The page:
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  • TheFox

Calligraphy reservoirs and cages: where to best spend your money

Updated: Feb 16, 2023

We’ve all been there, in the calligraphy ‘zone’ and suddenly you have no ink and some smart train tracks where the tines are trying their best, but they just have nothing to work with. So today let's take a look at some of the calligraphy reservoirs available in the UK, and I can let you know what I think is good value... and what isn't!

I noticed in a recent Penman Direct email they have started offering a range of popular nibs with an ink cage reservoir ‘permanently attached’ (soldered?) onto the back. For the eye-watering sum of ~£10. Ouch. And this pushed me to talk about the different options that are out there, and why this might not be the best option for you (unless you’ve won the lottery, then hey, fill your boots!).

Also on Penman, you can see a couple of other more ‘traditional’ reservoirs that are a far more cost-effective ~65p. While I personally have never used this style of reservoir I can imagine the problems. Nibs are a bunch of different sizes, and that slip-on variety will most likely not work with every nib at your disposal.

So what’s a calligrapher to do?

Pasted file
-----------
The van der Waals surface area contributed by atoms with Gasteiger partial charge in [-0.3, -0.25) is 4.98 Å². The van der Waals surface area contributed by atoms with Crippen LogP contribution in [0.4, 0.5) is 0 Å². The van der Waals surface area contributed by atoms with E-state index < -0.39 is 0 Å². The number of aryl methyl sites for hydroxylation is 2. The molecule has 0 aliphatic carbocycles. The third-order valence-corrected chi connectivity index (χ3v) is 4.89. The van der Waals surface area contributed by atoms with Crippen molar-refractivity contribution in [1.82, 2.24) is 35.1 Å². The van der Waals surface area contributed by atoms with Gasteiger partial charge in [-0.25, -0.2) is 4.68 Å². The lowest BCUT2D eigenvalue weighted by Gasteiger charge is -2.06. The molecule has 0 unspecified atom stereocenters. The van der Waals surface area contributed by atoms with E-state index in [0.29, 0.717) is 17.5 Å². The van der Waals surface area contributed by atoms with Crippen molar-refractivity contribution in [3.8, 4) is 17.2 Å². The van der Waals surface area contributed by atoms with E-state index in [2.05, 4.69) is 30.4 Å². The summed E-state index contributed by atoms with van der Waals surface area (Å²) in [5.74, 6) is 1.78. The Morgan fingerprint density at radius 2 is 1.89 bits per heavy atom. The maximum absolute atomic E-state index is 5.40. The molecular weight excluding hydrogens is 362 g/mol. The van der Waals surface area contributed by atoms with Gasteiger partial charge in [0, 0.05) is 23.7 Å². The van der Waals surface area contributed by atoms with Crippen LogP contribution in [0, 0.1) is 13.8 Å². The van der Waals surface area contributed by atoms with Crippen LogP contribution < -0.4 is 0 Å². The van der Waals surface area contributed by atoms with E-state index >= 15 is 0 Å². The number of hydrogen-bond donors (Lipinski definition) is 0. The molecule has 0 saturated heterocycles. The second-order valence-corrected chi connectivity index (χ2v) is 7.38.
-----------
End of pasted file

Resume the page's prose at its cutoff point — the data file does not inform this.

Personally, I’ve been having a great deal of fun with the One Dip Wonder from Tom’s Studio. If you have a look at the soldered nibs on Penman, they’ve attached a small spring. It’s the same principle as the One Dip, only it’s a spring that’s attached with a little magnet. For the far more reasonable sum of £4.50. And yes the downside is you do have to pay £4.95 for UK shipping with Tom, but his spring is reusable and it’s less wastage at the end of the day. And imagine if you had a duff £10 nib, I’m furious when one of my 70p nibs has been mis-stamped! With the One Dip you just attached to the next nib and off you go.

So let’s take a look at what the One Dip can do with the thirstiest nib I can think of, the Brause Rose.

The top line is where I tried to write 'No Reservoir' and you can see how far I got. The next line down is where I have the One Dip fitted. As you can see the One Dip has knocked it out of the park. Fantastic stuff!

So what’s not so great about the One Dip?

The downsides of this gadget for me are minor. For example, it doesn’t fit every sized nib, such as the EF 66 or the Blue Pumpkin; but if you like G nibs, the EF Principals or even the Gillott 303 or 404s you’re ok using this. And, obviously, the Rose is fine too. And the One Dip doesn’t get on with some of the Fintecs if you like working with those. But this comes down to what you find yourself doing all the time anyway, testing different combinations of nib, ink and paper and finding what works for us and what doesn’t.

Have any of you used the One Dip or any other reservoirs? Or do you have any other hacks that helps you hold more ink while writing? Share in the comments and let’s spread some know-how!


And in case you were wondering, this post is not sponsored and all goods mentioned have been purchased by me personally.

If you're interested in what calligraphy projects I've been working on lately, check out my calligraphy gallery, and this large-scale project is where I used a reservoir!

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